So in our little fraternal when we meet together we bring out different aspects of our characters, spot different strengths and weaknesses in each other and each in our own way encourage the others.
Thank you my brothers.
Essentially in evaluating a talk we’re looking at three things;
1. Matter: What was said?
2. Method: How was the content communicated?
3. Manner: Was it said well?
Matter: What was said? Issues of exegesis and hermeneutics
- What was the main thing or big idea that the speaker was trying to get across? (then ask the speaker what was the main thing they were trying to get across) Did they match?
- Was the main point of the talk the main point of the passage?
- Was the main point of the talk what they said it would be? (i.e. did it match their theme/aim sentence)
- Was the sermon in some sense about God? Is God the hero of the text expounded? Would the passage lead the hearer to think great thoughts about God?
- Did they so obviously skip anything that you think they were ducking the issue?
- Did anything need to be put in biblical context? How well did they do it?
- If it was an Old Testament passage did we get to Jesus as its fulfilment? Did we get to see how the OT pointed us to him in a faithful way?
- Were there additional theological points made in the talk that were NOT from the passage, or a necessary consequence of the passage? Were they justified?
- If cross-references were used were they necessary, were they helpful?
- Was there anything in the talk about the passage that you couldn’t understand?
- Did the speaker, in your judgement, misunderstand anything in the passage?
- Did they anticipate possible objections or difficulties with what the passage taught? Did they deal with those objections fairly, sympathetically and clearly?
- Did the applications follow from the main point and the text?
- Was there enough application?
- Was it too vague? Too narrow?
- Was it applied to ourselves? (and not simply to people out-there!)
- Did the talk misapply the passage?
- Was application (principle) accompanied by ‘Action’ (practical examples)?
- Did the talk address our own reluctance to apply the Bible to ourselves, how did it urge us to apply?
- Were the motivations for application the motivations of the passage?
Method: How was the content communicated
- Was it clear from the talk what the points/headings were?
- Were the main points straightforward and reasonably memorable or verbose and instantly forgettable?
- Did they show where in the text the points came from?
- Was there an obvious flow through the talk so that it was clear how the points related?
- Was there a good balance of explanation-illustration-application or did it feel too ‘light’ or ‘heavy’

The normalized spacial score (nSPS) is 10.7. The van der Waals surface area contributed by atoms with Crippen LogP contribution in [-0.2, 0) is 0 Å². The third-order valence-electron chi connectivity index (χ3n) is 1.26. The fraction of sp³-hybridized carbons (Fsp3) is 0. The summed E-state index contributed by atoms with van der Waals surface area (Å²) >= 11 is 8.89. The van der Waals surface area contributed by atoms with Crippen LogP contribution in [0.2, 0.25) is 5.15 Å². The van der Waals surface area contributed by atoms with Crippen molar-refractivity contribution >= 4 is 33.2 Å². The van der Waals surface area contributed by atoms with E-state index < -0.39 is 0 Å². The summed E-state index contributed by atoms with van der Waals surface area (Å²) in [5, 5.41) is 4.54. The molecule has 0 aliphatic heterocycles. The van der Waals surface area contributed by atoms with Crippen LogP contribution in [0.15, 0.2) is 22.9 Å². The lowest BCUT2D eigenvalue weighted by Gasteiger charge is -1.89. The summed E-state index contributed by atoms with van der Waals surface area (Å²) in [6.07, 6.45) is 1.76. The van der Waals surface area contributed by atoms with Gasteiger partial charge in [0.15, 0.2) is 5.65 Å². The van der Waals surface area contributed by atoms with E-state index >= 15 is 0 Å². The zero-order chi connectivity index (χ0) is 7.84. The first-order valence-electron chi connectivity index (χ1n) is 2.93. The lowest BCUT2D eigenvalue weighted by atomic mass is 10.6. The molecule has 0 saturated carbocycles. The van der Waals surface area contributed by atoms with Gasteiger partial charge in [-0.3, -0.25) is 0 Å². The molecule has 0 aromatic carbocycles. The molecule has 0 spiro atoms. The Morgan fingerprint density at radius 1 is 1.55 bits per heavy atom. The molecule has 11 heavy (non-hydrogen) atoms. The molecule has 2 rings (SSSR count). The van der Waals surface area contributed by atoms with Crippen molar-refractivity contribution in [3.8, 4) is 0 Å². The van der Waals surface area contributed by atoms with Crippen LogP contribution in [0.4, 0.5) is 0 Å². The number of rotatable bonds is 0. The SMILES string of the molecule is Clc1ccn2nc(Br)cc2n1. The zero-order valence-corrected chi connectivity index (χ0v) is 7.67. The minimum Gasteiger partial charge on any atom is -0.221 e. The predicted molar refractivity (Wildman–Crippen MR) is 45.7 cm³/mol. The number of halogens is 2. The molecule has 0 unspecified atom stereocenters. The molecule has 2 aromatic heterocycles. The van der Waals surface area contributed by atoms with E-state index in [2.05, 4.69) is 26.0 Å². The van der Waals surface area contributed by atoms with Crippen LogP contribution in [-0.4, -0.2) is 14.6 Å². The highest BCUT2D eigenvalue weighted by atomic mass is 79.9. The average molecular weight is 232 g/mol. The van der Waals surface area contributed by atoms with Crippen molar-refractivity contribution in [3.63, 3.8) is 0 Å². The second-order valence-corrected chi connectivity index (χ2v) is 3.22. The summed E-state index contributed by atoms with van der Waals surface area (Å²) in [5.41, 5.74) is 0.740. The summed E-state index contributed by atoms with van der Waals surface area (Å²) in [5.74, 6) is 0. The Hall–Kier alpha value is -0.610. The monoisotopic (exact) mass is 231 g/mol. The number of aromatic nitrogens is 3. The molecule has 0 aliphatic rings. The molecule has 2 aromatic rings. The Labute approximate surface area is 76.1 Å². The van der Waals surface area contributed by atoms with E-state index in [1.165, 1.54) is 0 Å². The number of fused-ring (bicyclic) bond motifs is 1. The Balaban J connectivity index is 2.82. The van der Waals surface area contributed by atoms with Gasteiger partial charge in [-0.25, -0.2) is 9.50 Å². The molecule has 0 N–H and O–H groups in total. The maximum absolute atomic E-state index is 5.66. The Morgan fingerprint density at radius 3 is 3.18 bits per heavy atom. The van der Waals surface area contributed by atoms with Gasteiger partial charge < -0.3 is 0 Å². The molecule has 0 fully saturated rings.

- Did the illustrations actually illustrate the points being made? Extra marks for capturing the texture as well?
- Did the illustrations ‘drown out’ the talk?’ i.e. were they ‘too good’ and therefore distracting?
- Did the introduction serve the purpose of the talk?
- Was it too long, too short?
Did the introduction make you want to listen to the rest of the talk?
- Was there a conclusion? Did you know when the talk was ending?
- Did the conclusion function as a conclusion i.e. recapping or was new material introduced in the conclusion? (should not do this!)
- Was there any unnecessary jargon or unexplained terms?
- Did the talk work well for its particular audience? (e.g. Christian/non-Christian or youth group, kids talk, etc.)
- Was there any particularly helpful use of rhetorical devices:
- Posing questions to the listeners
- Testimony from own life or example of others
- Coming full-circle (finishing a talk where it started)
- Repetition of words, main points, etc.
Perhaps James McDonald’s blog was not getting enough hits when he suggested that congregationalism (although not congregationalists!) was a tool in the hand of Satan.
Jonathan Leeman of 9marks ministry has responded in a helpful post.
Thanks to Eddie Arthur for the link
This e-book is well worth a look when it comes to matters of vision, values & strategy in a church. Not just in shaping your vision as a church but in ensuring ownership of that vision.
Will Mancini comments
There are 4 kinds of people in your church when it comes to vision.
Passengers to nurture and challenge
Crew members to equip and empower
Stowaways to find and convert
Pirates to confront and eliminate
Here they all are:
1) ‘evangelist’ is a multi-faceted office that should be identified and encouraged